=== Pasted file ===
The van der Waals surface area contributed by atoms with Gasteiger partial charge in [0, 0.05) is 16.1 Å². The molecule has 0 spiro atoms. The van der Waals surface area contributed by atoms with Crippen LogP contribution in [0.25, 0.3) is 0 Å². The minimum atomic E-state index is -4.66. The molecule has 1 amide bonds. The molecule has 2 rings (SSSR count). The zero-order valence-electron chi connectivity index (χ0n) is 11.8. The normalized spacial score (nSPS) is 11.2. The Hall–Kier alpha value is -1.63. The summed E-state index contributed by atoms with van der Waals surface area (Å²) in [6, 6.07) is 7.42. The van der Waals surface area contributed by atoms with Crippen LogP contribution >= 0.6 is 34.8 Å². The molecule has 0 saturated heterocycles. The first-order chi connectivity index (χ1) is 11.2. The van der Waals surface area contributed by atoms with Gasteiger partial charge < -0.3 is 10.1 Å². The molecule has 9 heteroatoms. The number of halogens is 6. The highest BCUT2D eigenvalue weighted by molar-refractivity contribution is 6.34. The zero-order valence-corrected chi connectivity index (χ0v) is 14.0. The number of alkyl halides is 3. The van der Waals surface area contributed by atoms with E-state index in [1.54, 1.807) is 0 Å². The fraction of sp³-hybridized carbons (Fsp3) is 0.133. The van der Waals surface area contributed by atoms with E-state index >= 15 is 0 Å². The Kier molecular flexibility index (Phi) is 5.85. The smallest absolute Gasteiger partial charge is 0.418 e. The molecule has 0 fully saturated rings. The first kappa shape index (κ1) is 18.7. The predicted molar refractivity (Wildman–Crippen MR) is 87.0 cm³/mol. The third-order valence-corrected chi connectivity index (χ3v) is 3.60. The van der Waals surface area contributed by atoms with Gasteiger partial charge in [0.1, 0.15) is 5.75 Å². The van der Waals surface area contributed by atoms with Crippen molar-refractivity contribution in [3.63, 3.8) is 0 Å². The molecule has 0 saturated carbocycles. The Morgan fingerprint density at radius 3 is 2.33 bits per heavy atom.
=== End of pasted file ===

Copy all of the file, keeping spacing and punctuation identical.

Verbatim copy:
The van der Waals surface area contributed by atoms with Gasteiger partial charge in [0, 0.05) is 16.1 Å². The molecule has 0 spiro atoms. The van der Waals surface area contributed by atoms with Crippen LogP contribution in [0.25, 0.3) is 0 Å². The minimum atomic E-state index is -4.66. The molecule has 1 amide bonds. The molecule has 2 rings (SSSR count). The zero-order valence-electron chi connectivity index (χ0n) is 11.8. The normalized spacial score (nSPS) is 11.2. The Hall–Kier alpha value is -1.63. The summed E-state index contributed by atoms with van der Waals surface area (Å²) in [6, 6.07) is 7.42. The van der Waals surface area contributed by atoms with Crippen LogP contribution >= 0.6 is 34.8 Å². The molecule has 0 saturated heterocycles. The first-order chi connectivity index (χ1) is 11.2. The van der Waals surface area contributed by atoms with Gasteiger partial charge < -0.3 is 10.1 Å². The molecule has 9 heteroatoms. The number of halogens is 6. The highest BCUT2D eigenvalue weighted by molar-refractivity contribution is 6.34. The zero-order valence-corrected chi connectivity index (χ0v) is 14.0. The number of alkyl halides is 3. The van der Waals surface area contributed by atoms with E-state index in [1.54, 1.807) is 0 Å². The fraction of sp³-hybridized carbons (Fsp3) is 0.133. The van der Waals surface area contributed by atoms with E-state index >= 15 is 0 Å². The Kier molecular flexibility index (Phi) is 5.85. The smallest absolute Gasteiger partial charge is 0.418 e. The molecule has 0 fully saturated rings. The first kappa shape index (κ1) is 18.7. The predicted molar refractivity (Wildman–Crippen MR) is 87.0 cm³/mol. The third-order valence-corrected chi connectivity index (χ3v) is 3.60. The van der Waals surface area contributed by atoms with Gasteiger partial charge in [0.1, 0.15) is 5.75 Å². The van der Waals surface area contributed by atoms with Crippen molar-refractivity contribution in [3.63, 3.8) is 0 Å². The molecule has 0 saturated carbocycles. The Morgan fingerprint density at radius 3 is 2.33 bits per heavy atom.